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Latest University of Houston Stories

Geoscientist Leads International Drilling Mission To Lower Crust Of Pacific
2013-12-04 11:33:49

University of Houston A University of Houston (UH) geoscientist and his colleagues are revealing new discoveries about the Earth's development, following a major international expedition that recovered the first-ever drill core from the lower crust of the Pacific Ocean. Co-chief scientists Jonathan Snow from UH and Kathryn Gillis from University of Victoria in Canada led a team of 30 researchers from around the world on the $10 million expedition, finding a few surprises upon...

2013-12-03 13:45:00

New project from College of Education turns 'STEM' into 'STEAM' Science, technology, engineering and mathematics (STEM) have become part of educational vernacular, as colleges, universities and other institutions strive to raise the profile of the areas of study and the number of graduates in each field. Now a project from the University of Houston College of Education Urban Talent Research Institute encourages the incorporation of creative endeavors to attract more and better STEM...

2013-10-11 13:09:04

NSF grant will help University of Houston researchers measure data more quickly A 10-fold leap forward in Internet bandwidth connectivity will allow researchers at the University of Houston to more quickly upload and crunch data. Online classes could become far more engaging and interactive. Deniz Gurkan, associate professor of computer engineering technology in the College of Technology, has received a $900,000 grant from the National Science Foundation to upgrade campus cyber...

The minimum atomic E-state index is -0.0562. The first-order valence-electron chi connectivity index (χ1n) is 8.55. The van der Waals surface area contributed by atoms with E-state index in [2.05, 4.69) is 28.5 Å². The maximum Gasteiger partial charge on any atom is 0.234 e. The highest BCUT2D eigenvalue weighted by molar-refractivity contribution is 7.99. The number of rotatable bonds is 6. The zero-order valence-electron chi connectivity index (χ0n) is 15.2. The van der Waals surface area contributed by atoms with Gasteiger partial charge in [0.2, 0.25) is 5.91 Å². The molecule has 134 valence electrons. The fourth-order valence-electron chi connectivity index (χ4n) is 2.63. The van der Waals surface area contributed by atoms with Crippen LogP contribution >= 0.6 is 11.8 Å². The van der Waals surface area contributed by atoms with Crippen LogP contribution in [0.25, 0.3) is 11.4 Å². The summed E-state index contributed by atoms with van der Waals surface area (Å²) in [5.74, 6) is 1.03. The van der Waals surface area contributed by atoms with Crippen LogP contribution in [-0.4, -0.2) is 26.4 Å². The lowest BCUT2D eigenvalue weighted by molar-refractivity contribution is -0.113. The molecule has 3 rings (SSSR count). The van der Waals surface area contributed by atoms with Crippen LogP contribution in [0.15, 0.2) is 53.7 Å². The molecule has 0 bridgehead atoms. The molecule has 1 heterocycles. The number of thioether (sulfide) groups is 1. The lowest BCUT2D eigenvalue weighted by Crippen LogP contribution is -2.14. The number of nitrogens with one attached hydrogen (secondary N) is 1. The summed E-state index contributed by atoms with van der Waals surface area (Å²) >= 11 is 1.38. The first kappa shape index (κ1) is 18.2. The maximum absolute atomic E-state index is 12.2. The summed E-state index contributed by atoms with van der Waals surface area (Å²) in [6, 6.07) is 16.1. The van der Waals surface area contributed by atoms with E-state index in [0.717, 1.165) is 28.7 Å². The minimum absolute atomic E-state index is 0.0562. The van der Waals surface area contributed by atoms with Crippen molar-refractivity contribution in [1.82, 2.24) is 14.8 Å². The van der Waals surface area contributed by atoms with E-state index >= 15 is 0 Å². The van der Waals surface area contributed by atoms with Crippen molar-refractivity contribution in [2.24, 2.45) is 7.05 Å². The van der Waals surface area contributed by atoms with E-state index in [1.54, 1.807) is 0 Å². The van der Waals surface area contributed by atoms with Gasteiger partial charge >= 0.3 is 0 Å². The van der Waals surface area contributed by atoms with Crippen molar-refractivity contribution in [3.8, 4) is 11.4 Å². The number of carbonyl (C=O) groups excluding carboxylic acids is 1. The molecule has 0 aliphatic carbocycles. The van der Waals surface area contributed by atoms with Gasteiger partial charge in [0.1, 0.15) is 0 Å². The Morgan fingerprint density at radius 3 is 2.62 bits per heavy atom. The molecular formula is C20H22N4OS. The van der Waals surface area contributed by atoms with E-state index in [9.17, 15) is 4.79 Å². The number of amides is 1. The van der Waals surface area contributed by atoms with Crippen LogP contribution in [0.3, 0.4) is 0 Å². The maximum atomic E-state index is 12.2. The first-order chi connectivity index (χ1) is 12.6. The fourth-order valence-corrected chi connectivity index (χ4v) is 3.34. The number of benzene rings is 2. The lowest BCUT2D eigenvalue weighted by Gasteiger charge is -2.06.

Retro Reflector Technology Could Aid In Bioterrorism Detection
2013-04-11 14:06:03

Peter Suciu for redOrbit.com — Your Universe Online Most bicycles and many running shoes today are sold with reflective technology that can help ensure that riders/runners are seen at night, but tiny versions of those retro-reflectors could be used to detect bioterrorism threats and even diagnose everyday infectious diseases. Researchers have found that retro-reflector technology could be capable of detecting pathogens, effectively making the reflectors a mini lab-on-a-chip....

2013-02-15 10:13:51

The benefits of human breast milk as a food for infants is frequently touted, but why it is so beneficial is not well understood. Part of the answer may begin with short, single-stranded RNA molecules microRNAs--that fine-tune the activity of genes and their associated proteins to regulate metabolism and the immune system, said a consortium of researchers at Baylor College of Medicine, Agricultural Research Service/U.S. Department of Agriculture Children´s Nutrition Research Center at...

Study Finds Bacteria Delay Survival Decisions
2012-11-26 14:57:56

Rice University Like a homeowner prepping for a hurricane, the bacterium Bacillus subtilis uses a long checklist to prepare for survival in hard times. In a new study, scientists at Rice University and the University of Houston uncovered an elaborate mechanism that allows B. subtilis to begin preparing for survival, even as it delays the ultimate decision of whether to “hunker down” and withdraw into a hardened spore. The new study by computational biologists at Rice and...

2012-08-13 14:52:05

Nanoparticle coating makes it easier to keep solar panel clean, which reduces maintenance and operations costs A University of Houston researcher has developed a nanoparticle coating for solar panels that makes it easier to keep the panels clean, maintaining their efficiency for longer and reducing the maintenance and operations costs. The patent-pending coating developed by physics professor Seamus "Shay" Curran, director of UH's Institute for NanoEnergy, has successfully undergone...


Word of the Day
jument
  • A beast of burden; also, a beast in general.
'Jument' ultimately comes from the Latin 'jugum,' yoke.
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